5am to 8:30pm
Such is the life of a new nurse, well, nursing student.
I woke up at early to give myself time for breakfast and time to shower, luxuries I most certainly don’t afford myself on test mornings, but I was nervous. I wanted to be on time and prepared and ready to go for my preceptor.
As I stood in my uniform at 6:00am at the Hopkins shuttle stop I thought, “Wow. Full-circle…” I remember very distinctly one year ago, standing at the very same stop, at the very same time, headed to the very same unit, expecting so little and so much at the same time.
Halsted 8, as it had last summer, did not disappoint.
This is a Medical/Surgical Telemetry floor and, to me, it is the heart of bedside nursing. It is a busy, controlled chaos that is just right for me. My preceptor is finishing her residency program at Hopkins, so she is a fairly new nurse, which makes us a pretty spirited, unstoppable team (well, I think anyway).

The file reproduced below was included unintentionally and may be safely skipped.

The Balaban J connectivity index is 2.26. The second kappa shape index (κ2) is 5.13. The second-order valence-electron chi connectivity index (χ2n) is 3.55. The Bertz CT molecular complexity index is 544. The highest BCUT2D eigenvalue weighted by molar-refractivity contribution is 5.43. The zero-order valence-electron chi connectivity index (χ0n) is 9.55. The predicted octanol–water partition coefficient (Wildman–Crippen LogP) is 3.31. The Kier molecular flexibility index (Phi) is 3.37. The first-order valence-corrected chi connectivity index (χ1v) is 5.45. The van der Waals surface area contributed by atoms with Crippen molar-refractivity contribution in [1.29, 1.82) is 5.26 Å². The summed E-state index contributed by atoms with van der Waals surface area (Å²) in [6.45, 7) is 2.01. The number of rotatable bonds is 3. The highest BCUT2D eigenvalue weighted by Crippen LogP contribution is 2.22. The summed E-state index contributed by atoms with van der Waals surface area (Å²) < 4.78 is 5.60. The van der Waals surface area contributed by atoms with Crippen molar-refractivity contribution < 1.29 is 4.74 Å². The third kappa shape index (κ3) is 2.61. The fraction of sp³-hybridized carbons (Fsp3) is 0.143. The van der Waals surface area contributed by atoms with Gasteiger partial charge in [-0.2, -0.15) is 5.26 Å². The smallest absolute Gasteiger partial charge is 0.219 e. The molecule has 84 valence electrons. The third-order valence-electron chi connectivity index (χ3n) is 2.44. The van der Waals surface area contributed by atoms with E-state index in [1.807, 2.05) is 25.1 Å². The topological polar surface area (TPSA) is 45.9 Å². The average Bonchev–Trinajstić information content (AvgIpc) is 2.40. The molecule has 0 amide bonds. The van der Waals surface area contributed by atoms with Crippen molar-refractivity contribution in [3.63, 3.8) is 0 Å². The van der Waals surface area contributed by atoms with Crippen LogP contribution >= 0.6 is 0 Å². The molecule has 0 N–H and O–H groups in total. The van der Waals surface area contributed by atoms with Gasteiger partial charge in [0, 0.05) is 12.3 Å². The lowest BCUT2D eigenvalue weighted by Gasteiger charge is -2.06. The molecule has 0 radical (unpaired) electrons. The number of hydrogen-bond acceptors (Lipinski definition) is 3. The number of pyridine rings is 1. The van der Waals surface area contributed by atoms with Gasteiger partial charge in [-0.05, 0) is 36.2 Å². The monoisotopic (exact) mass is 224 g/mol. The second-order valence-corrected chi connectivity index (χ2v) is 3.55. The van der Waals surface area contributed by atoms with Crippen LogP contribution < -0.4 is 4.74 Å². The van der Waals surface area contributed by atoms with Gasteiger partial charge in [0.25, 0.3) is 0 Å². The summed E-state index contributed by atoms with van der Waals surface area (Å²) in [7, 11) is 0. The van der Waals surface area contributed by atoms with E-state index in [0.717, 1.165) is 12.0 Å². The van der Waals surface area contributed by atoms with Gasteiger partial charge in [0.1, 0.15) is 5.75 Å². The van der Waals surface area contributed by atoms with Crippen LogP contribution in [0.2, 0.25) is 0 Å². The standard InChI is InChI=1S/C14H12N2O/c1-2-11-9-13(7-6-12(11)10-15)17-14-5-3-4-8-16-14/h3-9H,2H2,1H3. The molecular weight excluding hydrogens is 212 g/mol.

Whitney is the kind of nurse I hope to be- compassionate, professional, intelligent, and most importantly ORGANIZED. Even though she’ll tell you she’s still learning the ropes, she worlds ahead of me in terms of knowing what’s important and what’s not. I know I am going to learn so much from her.
Today we had between 3 and 5 patients as people came and went. We did vitals, hung bags, gave meds at 8am, 10am, 12pm, 2pm, and 6pm, paged doctors, changed and re-changed sheets AND patients, talked to families, comforted patients, sent patients to procedures, assessed, charted, assessed, charted, assessed, charted, got patients back from procedures, and somewhere in there we ate lunch.
5am to 8:30pm
My back is sore, my feet are aching, but I am loving every second of this.
12 hours closer to finishing this program and being a real nurse.
I cannot wait.